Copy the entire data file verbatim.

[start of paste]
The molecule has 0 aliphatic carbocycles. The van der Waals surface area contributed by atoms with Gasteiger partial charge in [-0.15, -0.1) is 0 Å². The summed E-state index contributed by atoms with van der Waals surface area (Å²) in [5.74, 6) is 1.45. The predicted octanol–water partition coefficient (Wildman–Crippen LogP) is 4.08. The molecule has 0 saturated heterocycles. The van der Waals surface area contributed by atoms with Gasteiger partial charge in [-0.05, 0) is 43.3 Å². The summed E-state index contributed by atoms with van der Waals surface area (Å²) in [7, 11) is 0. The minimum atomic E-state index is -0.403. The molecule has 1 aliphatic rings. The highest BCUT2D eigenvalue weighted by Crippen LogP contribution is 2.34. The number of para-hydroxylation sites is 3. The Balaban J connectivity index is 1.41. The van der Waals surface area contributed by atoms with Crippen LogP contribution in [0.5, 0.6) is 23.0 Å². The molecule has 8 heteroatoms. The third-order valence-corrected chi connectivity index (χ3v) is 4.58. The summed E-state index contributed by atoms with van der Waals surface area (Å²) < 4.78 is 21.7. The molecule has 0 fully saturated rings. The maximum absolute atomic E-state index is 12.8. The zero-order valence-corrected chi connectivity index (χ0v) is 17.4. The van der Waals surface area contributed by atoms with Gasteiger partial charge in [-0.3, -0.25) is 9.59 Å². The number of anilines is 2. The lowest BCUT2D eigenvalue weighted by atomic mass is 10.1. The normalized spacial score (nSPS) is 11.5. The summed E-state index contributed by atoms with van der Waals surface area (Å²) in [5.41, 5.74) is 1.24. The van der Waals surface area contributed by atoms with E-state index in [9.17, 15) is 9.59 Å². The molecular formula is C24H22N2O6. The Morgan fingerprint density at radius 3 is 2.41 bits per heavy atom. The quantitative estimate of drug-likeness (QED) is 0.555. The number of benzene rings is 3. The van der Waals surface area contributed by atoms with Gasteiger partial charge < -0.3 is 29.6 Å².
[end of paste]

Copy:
The molecule has 0 aliphatic carbocycles. The van der Waals surface area contributed by atoms with Gasteiger partial charge in [-0.15, -0.1) is 0 Å². The summed E-state index contributed by atoms with van der Waals surface area (Å²) in [5.74, 6) is 1.45. The predicted octanol–water partition coefficient (Wildman–Crippen LogP) is 4.08. The molecule has 0 saturated heterocycles. The van der Waals surface area contributed by atoms with Gasteiger partial charge in [-0.05, 0) is 43.3 Å². The summed E-state index contributed by atoms with van der Waals surface area (Å²) in [7, 11) is 0. The minimum atomic E-state index is -0.403. The molecule has 1 aliphatic rings. The highest BCUT2D eigenvalue weighted by Crippen LogP contribution is 2.34. The number of para-hydroxylation sites is 3. The Balaban J connectivity index is 1.41. The van der Waals surface area contributed by atoms with Crippen LogP contribution in [0.5, 0.6) is 23.0 Å². The molecule has 8 heteroatoms. The third-order valence-corrected chi connectivity index (χ3v) is 4.58. The summed E-state index contributed by atoms with van der Waals surface area (Å²) < 4.78 is 21.7. The molecule has 0 fully saturated rings. The maximum absolute atomic E-state index is 12.8. The zero-order valence-corrected chi connectivity index (χ0v) is 17.4. The van der Waals surface area contributed by atoms with Gasteiger partial charge in [-0.3, -0.25) is 9.59 Å². The number of anilines is 2. The lowest BCUT2D eigenvalue weighted by atomic mass is 10.1. The normalized spacial score (nSPS) is 11.5. The summed E-state index contributed by atoms with van der Waals surface area (Å²) in [5.41, 5.74) is 1.24. The van der Waals surface area contributed by atoms with E-state index in [9.17, 15) is 9.59 Å². The molecular formula is C24H22N2O6. The Morgan fingerprint density at radius 3 is 2.41 bits per heavy atom. The quantitative estimate of drug-likeness (QED) is 0.555. The number of benzene rings is 3. The van der Waals surface area contributed by atoms with Gasteiger partial charge < -0.3 is 29.6 Å².